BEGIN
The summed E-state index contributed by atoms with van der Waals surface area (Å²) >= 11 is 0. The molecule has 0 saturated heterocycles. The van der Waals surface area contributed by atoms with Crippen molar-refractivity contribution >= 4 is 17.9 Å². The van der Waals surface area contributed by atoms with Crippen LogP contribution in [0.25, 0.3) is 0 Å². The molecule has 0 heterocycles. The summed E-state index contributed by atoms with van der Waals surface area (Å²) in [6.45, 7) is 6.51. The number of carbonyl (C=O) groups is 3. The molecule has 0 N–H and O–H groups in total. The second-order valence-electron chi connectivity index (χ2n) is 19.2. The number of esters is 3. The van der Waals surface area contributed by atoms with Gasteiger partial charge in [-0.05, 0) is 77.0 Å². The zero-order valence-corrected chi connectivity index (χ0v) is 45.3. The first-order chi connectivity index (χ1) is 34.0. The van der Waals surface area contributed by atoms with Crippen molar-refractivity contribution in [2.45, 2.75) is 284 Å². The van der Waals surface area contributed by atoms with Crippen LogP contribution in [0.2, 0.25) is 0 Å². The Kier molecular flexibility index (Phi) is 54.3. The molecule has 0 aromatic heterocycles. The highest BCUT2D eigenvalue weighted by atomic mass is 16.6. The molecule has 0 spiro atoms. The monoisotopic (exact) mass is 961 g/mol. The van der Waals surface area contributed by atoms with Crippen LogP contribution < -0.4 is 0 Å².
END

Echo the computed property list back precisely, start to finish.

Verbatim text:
The summed E-state index contributed by atoms with van der Waals surface area (Å²) >= 11 is 0. The molecule has 0 saturated heterocycles. The van der Waals surface area contributed by atoms with Crippen molar-refractivity contribution >= 4 is 17.9 Å². The van der Waals surface area contributed by atoms with Crippen LogP contribution in [0.25, 0.3) is 0 Å². The molecule has 0 heterocycles. The summed E-state index contributed by atoms with van der Waals surface area (Å²) in [6.45, 7) is 6.51. The number of carbonyl (C=O) groups is 3. The molecule has 0 N–H and O–H groups in total. The second-order valence-electron chi connectivity index (χ2n) is 19.2. The number of esters is 3. The van der Waals surface area contributed by atoms with Gasteiger partial charge in [-0.05, 0) is 77.0 Å². The zero-order valence-corrected chi connectivity index (χ0v) is 45.3. The first-order chi connectivity index (χ1) is 34.0. The van der Waals surface area contributed by atoms with Crippen molar-refractivity contribution in [2.45, 2.75) is 284 Å². The van der Waals surface area contributed by atoms with Crippen LogP contribution in [0.2, 0.25) is 0 Å². The Kier molecular flexibility index (Phi) is 54.3. The molecule has 0 aromatic heterocycles. The highest BCUT2D eigenvalue weighted by atomic mass is 16.6. The molecule has 0 spiro atoms. The monoisotopic (exact) mass is 961 g/mol. The van der Waals surface area contributed by atoms with Crippen LogP contribution < -0.4 is 0 Å².